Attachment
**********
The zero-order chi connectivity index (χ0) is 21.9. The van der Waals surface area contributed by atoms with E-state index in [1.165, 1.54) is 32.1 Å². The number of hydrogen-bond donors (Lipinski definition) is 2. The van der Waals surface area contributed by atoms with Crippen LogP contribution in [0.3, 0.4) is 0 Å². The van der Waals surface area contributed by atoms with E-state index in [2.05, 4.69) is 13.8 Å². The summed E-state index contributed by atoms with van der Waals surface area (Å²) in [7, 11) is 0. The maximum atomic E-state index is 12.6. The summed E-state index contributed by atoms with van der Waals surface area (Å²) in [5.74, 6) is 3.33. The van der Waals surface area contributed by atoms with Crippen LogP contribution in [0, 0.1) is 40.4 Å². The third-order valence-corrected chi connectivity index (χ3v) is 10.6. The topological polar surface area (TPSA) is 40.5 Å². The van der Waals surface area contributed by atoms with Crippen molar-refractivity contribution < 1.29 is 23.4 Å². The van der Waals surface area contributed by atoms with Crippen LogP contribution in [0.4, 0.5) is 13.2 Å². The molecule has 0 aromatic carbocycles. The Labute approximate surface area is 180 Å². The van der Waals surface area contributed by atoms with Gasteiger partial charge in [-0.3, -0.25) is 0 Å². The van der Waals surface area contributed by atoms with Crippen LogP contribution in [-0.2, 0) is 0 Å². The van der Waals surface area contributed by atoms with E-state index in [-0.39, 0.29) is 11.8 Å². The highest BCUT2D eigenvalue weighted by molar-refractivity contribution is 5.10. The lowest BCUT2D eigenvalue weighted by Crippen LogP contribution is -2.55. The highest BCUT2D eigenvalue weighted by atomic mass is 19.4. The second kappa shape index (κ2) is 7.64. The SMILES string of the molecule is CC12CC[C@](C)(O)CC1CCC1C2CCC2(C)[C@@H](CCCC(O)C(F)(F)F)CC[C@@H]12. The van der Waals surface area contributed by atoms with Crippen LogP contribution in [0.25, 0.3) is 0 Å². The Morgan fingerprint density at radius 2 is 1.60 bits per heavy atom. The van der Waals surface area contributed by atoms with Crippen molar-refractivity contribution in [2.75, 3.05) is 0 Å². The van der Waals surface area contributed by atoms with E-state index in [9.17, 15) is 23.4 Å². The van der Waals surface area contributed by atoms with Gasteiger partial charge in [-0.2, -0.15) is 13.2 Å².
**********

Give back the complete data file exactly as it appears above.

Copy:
The zero-order chi connectivity index (χ0) is 21.9. The van der Waals surface area contributed by atoms with E-state index in [1.165, 1.54) is 32.1 Å². The number of hydrogen-bond donors (Lipinski definition) is 2. The van der Waals surface area contributed by atoms with Crippen LogP contribution in [0.3, 0.4) is 0 Å². The van der Waals surface area contributed by atoms with E-state index in [2.05, 4.69) is 13.8 Å². The summed E-state index contributed by atoms with van der Waals surface area (Å²) in [7, 11) is 0. The maximum atomic E-state index is 12.6. The summed E-state index contributed by atoms with van der Waals surface area (Å²) in [5.74, 6) is 3.33. The van der Waals surface area contributed by atoms with Crippen LogP contribution in [0, 0.1) is 40.4 Å². The third-order valence-corrected chi connectivity index (χ3v) is 10.6. The topological polar surface area (TPSA) is 40.5 Å². The van der Waals surface area contributed by atoms with Crippen molar-refractivity contribution < 1.29 is 23.4 Å². The van der Waals surface area contributed by atoms with Crippen LogP contribution in [0.4, 0.5) is 13.2 Å². The molecule has 0 aromatic carbocycles. The Labute approximate surface area is 180 Å². The van der Waals surface area contributed by atoms with Gasteiger partial charge in [-0.3, -0.25) is 0 Å². The van der Waals surface area contributed by atoms with Crippen LogP contribution in [-0.2, 0) is 0 Å². The van der Waals surface area contributed by atoms with E-state index in [-0.39, 0.29) is 11.8 Å². The highest BCUT2D eigenvalue weighted by molar-refractivity contribution is 5.10. The lowest BCUT2D eigenvalue weighted by Crippen LogP contribution is -2.55. The highest BCUT2D eigenvalue weighted by atomic mass is 19.4. The second kappa shape index (κ2) is 7.64. The SMILES string of the molecule is CC12CC[C@](C)(O)CC1CCC1C2CCC2(C)[C@@H](CCCC(O)C(F)(F)F)CC[C@@H]12. The van der Waals surface area contributed by atoms with Crippen LogP contribution in [0.25, 0.3) is 0 Å². The Morgan fingerprint density at radius 2 is 1.60 bits per heavy atom. The van der Waals surface area contributed by atoms with Crippen molar-refractivity contribution in [2.75, 3.05) is 0 Å². The van der Waals surface area contributed by atoms with E-state index in [9.17, 15) is 23.4 Å². The van der Waals surface area contributed by atoms with Gasteiger partial charge in [-0.2, -0.15) is 13.2 Å².